Hoffmann’s wealth can be traced to Fritz Hoffmann-La Roche, who set up his drug company in Basel in 1896, producing Sirolin, a cough syrup with orange flavor. Today, Roche is a global giant with market capitalization of $249.2 billion and annual sales of 63.3 billion Swiss Francs in 2022. Its flagship products include Valium and Tamiflu.
The Hoffmann-Oeri heirs held 75.1 percent of the company’s shares as of Dec. 31, 2022, according to Bloomberg. This year, one anonymous family member sold 2.35 percent of shares, Bloomberg reported, citing unconfirmed speculations that it was Maja Hoffmann, whose net worth of $5.96 billion ranks 416 on Bloomberg Billionaires Index.
Giving back is the family tradition. Hoffmann’s grandmother launched the Emanuel Hoffmann Foundation in 1933, named after her husband who died young in a car accident. Works from their collection by Alberto Giacometti, Salvador Dalí, and Max Ernst have been on a permanent loan at Basel’s Kunstmuseum.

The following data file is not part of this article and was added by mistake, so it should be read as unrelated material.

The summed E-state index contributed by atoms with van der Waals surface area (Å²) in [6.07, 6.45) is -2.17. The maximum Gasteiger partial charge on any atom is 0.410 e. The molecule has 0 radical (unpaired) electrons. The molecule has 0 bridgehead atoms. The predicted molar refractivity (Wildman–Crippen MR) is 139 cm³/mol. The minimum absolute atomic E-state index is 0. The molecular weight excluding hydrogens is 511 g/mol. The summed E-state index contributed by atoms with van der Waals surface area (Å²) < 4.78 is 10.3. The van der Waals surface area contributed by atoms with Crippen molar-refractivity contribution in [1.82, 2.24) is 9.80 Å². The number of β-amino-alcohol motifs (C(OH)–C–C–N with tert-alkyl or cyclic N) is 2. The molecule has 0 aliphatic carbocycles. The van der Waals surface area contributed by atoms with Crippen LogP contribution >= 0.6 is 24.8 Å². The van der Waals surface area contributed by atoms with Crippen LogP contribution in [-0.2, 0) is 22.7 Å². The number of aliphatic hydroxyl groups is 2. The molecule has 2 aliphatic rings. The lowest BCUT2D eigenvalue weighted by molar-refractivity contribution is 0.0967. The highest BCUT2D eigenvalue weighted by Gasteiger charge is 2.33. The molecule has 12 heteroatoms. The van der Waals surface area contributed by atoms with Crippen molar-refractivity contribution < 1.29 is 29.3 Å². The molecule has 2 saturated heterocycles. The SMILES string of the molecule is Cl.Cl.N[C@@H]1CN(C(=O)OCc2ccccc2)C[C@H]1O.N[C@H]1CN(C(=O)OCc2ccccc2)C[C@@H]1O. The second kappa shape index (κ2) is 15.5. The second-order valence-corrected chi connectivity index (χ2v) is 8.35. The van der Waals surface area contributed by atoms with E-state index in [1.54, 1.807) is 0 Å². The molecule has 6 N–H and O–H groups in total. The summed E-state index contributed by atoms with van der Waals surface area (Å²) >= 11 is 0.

“There’s a commitment that the family had in supporting culture,” said de Pury. “It’s ingrained in her.”
Hoffmann started LUMA, named after her kids Lukas and Marina, in 2004 in Zurich. She chose Arles for the expansion in part because she grew up in the surrounding region of Camargue, known for its salt production. Her father Luc Hoffmann left the family’s pharma business for conservationist work in the wetlands, establishing a research station and France’s first national park. He’s credited with its current population of great flamingoes and white wild horses.
“The conservation gene she inherited from her father,” said writer Linda Yablonsky, who knows Hoffmann. “She wanted to keep that up in her own way.”
That took 15 years and required major local political support. For many years the communist mayor of Arles was in her corner. When the Frank Gehry building finally opened in 2021 after pandemic delays, it was greeted with glowing speeches by the local and regional political brass.